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Cost–benefit analysis of a distracted pedestrian intervention
  1. Md Jillur Rahim1,
  2. David C Schwebel2,
  3. Ragib Hasan3,
  4. Russell Griffin4,
  5. Bisakha Sen1
  1. 1Department of Health Policy & Organization, The University of Alabama, Birmingham, Alabama, USA
  2. 2Department of Psychology, The University of Alabama, Birmingham, Alabama, USA
  3. 3Department of Computer Science, The University of Alabama, Birmingham, Alabama, USA
  4. 4Department of Epidemiology, The University of Alabama, Birmingham, Alabama, USA
  1. Correspondence to Dr Bisakha Sen, Department of Health Policy & Organization, The University of Alabama at Birmingham, Birmingham, Alabama, USA; bsen{at}uab.edu

Abstract

Objective Cellphone ubiquity has increased distracted pedestrian behaviour and contributed to growing pedestrian injury rates. A major barrier to large-scale implementation of prevention programmes is unavailable information on potential monetary benefits. We evaluated net economic societal benefits of StreetBit, a programme that reduces distracted pedestrian behaviour by sending warnings from intersection-installed Bluetooth beacons to distracted pedestrians’ smartphones.

Methods Three data sources were used as follows: (1) fatal, severe, non-severe pedestrian injury rates from Alabama’s electronic crash reporting system; (2) expected costs per fatal, severe, non-severe pedestrian injury—including medical cost, value of statistical life, work-loss cost, quality-of-life cost—from CDC and (3) prevalence of distracted walking from extant literature. We computed and compared estimated monetary costs of distracted walking in Alabama and monetary benefits from implementing StreetBit to reduce pedestrian injuries at intersections.

Results Over 2019–2021, Alabama recorded an annual average of 31 fatal, 83 severe and 115 non-severe pedestrian injuries in intersections. Expected costs/injury were US$11 million, US$339 535 and US$93 877, respectively. The estimated distracted walking prevalence is 25%–40%, and StreetBit demonstrates 19.1% (95% CI 1.6% to 36.0%) reduction. These figures demonstrate potential annual cost savings from using interventions like StreetBit statewide ranging from US$18.1 to US$29 million. Potential costs range from US$3 208 600 (beacons at every-fourth urban intersection) to US$6 359 200 (every other intersection).

Conclusions Even under the most parsimonious scenario (25% distracted pedestrians; densest beacon placement), StreetBit yields US$11.8 million estimated net annual benefit to society. Existing data sources can be leveraged to predict net monetary benefits of distracted pedestrian interventions like StreetBit and facilitate large-scale intervention adoption.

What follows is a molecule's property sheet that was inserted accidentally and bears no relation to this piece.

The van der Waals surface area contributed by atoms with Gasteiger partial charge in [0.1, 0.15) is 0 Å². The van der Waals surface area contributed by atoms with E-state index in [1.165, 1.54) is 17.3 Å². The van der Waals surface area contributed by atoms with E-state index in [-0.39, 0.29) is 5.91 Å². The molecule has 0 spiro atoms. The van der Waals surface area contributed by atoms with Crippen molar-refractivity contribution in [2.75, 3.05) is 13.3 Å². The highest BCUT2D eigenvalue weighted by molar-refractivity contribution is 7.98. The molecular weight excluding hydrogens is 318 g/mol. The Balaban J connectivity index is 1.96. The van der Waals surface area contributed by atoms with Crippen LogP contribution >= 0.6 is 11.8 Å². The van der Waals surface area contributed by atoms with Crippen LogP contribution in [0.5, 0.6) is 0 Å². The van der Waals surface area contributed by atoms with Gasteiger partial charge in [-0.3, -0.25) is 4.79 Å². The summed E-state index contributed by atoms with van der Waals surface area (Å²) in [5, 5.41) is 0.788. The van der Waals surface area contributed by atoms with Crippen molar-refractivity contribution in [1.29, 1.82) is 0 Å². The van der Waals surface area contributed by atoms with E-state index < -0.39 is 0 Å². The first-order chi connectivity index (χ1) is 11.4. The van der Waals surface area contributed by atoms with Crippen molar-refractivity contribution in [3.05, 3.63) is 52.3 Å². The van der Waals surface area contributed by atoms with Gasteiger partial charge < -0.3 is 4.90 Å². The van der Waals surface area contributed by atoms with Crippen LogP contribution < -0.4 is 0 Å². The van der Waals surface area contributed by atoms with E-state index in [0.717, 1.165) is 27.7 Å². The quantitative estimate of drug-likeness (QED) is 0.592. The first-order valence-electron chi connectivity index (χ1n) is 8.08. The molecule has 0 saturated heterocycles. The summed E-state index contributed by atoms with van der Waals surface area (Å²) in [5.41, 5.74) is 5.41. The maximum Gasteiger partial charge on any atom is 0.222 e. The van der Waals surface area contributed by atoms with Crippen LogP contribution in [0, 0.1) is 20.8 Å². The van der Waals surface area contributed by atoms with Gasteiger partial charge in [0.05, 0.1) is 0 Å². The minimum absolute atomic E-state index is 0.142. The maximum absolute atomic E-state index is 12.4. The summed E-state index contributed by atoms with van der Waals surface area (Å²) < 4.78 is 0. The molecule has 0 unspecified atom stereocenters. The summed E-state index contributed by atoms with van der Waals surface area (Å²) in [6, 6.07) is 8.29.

• Pedestrian
  • Distraction
  • Behavior Change
  • Economic Analysis
  • Costs

Data availability statement

Data are available upon reasonable request. We have used publicly available data for this study. Data generated for this study are available on request.

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Data availability statement

Data are available upon reasonable request. We have used publicly available data for this study. Data generated for this study are available on request.

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Footnotes

  • Contributors MJR conceptualised the study, conducted the analysis, drafted the manuscript, and reviewed the final manuscript. DCS and BS conceptualised the study, drafted the manuscript, and reviewed the final manuscript. RH and RG conceptualised the study and reviewed the final manuscript. All authors provided feedback and approved the final manuscript. MJR and BS accepts full responsibility for the work and/or the conduct of the study and had access to the data.

  • Funding Research reported in this publication was supported by the National Science Foundation under Grant Award Number 1952090 and the Eunice Kennedy Shriver National Institute of Child Health & Human Development of the National Institutes of Health under Award Number R21HD095270.

  • Disclaimer The content and any opinions, findings, and conclusions or recommendations expressed in this material are solely the responsibility of the authors and do not necessarily represent the official views of the National Science Foundation or the National Institutes of Health.

  • Competing interests None declared.

  • Patient and public involvement Patients and/or the public were not involved in the design, or conduct, or reporting, or dissemination plans of this research.

  • Provenance and peer review Not commissioned; externally peer reviewed.

  • Supplemental material This content has been supplied by the author(s). It has not been vetted by BMJ Publishing Group Limited (BMJ) and may not have been peer-reviewed. Any opinions or recommendations discussed are solely those of the author(s) and are not endorsed by BMJ. BMJ disclaims all liability and responsibility arising from any reliance placed on the content. Where the content includes any translated material, BMJ does not warrant the accuracy and reliability of the translations (including but not limited to local regulations, clinical guidelines, terminology, drug names and drug dosages), and is not responsible for any error and/or omissions arising from translation and adaptation or otherwise.